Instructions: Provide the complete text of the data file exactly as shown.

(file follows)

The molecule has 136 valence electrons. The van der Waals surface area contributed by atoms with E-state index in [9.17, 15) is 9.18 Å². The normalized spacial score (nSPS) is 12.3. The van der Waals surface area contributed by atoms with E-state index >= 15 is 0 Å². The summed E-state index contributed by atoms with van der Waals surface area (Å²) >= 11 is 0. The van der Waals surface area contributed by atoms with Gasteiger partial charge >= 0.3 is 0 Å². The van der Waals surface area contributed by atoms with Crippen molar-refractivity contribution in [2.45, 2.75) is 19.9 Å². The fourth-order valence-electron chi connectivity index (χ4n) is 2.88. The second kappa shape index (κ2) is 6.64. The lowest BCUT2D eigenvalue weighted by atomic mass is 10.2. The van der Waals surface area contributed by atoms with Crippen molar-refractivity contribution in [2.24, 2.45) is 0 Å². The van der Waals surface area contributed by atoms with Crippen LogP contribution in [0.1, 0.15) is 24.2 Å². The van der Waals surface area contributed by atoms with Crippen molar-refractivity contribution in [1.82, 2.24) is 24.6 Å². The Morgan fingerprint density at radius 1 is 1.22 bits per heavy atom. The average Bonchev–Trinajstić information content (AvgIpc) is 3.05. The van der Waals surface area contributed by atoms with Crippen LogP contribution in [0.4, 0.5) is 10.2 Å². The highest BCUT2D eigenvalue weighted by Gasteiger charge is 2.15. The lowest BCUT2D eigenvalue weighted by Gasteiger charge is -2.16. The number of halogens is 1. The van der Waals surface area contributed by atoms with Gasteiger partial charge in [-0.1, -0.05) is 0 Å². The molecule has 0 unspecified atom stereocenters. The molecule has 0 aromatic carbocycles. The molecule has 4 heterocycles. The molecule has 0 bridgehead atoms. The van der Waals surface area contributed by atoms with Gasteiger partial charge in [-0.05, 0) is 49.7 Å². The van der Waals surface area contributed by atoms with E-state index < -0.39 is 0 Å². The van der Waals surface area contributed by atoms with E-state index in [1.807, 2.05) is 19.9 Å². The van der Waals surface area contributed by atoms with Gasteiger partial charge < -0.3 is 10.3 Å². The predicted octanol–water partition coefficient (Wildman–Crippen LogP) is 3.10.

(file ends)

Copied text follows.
The molecule has 136 valence electrons. The van der Waals surface area contributed by atoms with E-state index in [9.17, 15) is 9.18 Å². The normalized spacial score (nSPS) is 12.3. The van der Waals surface area contributed by atoms with E-state index >= 15 is 0 Å². The summed E-state index contributed by atoms with van der Waals surface area (Å²) >= 11 is 0. The van der Waals surface area contributed by atoms with Gasteiger partial charge >= 0.3 is 0 Å². The van der Waals surface area contributed by atoms with Crippen molar-refractivity contribution in [2.45, 2.75) is 19.9 Å². The fourth-order valence-electron chi connectivity index (χ4n) is 2.88. The second kappa shape index (κ2) is 6.64. The lowest BCUT2D eigenvalue weighted by atomic mass is 10.2. The van der Waals surface area contributed by atoms with Crippen molar-refractivity contribution in [2.24, 2.45) is 0 Å². The van der Waals surface area contributed by atoms with Crippen LogP contribution in [0.1, 0.15) is 24.2 Å². The van der Waals surface area contributed by atoms with Crippen molar-refractivity contribution in [1.82, 2.24) is 24.6 Å². The Morgan fingerprint density at radius 1 is 1.22 bits per heavy atom. The average Bonchev–Trinajstić information content (AvgIpc) is 3.05. The van der Waals surface area contributed by atoms with Crippen LogP contribution in [0.4, 0.5) is 10.2 Å². The highest BCUT2D eigenvalue weighted by Gasteiger charge is 2.15. The lowest BCUT2D eigenvalue weighted by Gasteiger charge is -2.16. The number of halogens is 1. The van der Waals surface area contributed by atoms with Gasteiger partial charge in [-0.1, -0.05) is 0 Å². The molecule has 0 unspecified atom stereocenters. The molecule has 0 aromatic carbocycles. The molecule has 4 heterocycles. The molecule has 0 bridgehead atoms. The van der Waals surface area contributed by atoms with Gasteiger partial charge in [-0.05, 0) is 49.7 Å². The van der Waals surface area contributed by atoms with E-state index < -0.39 is 0 Å². The van der Waals surface area contributed by atoms with E-state index in [1.807, 2.05) is 19.9 Å². The van der Waals surface area contributed by atoms with Gasteiger partial charge < -0.3 is 10.3 Å². The predicted octanol–water partition coefficient (Wildman–Crippen LogP) is 3.10.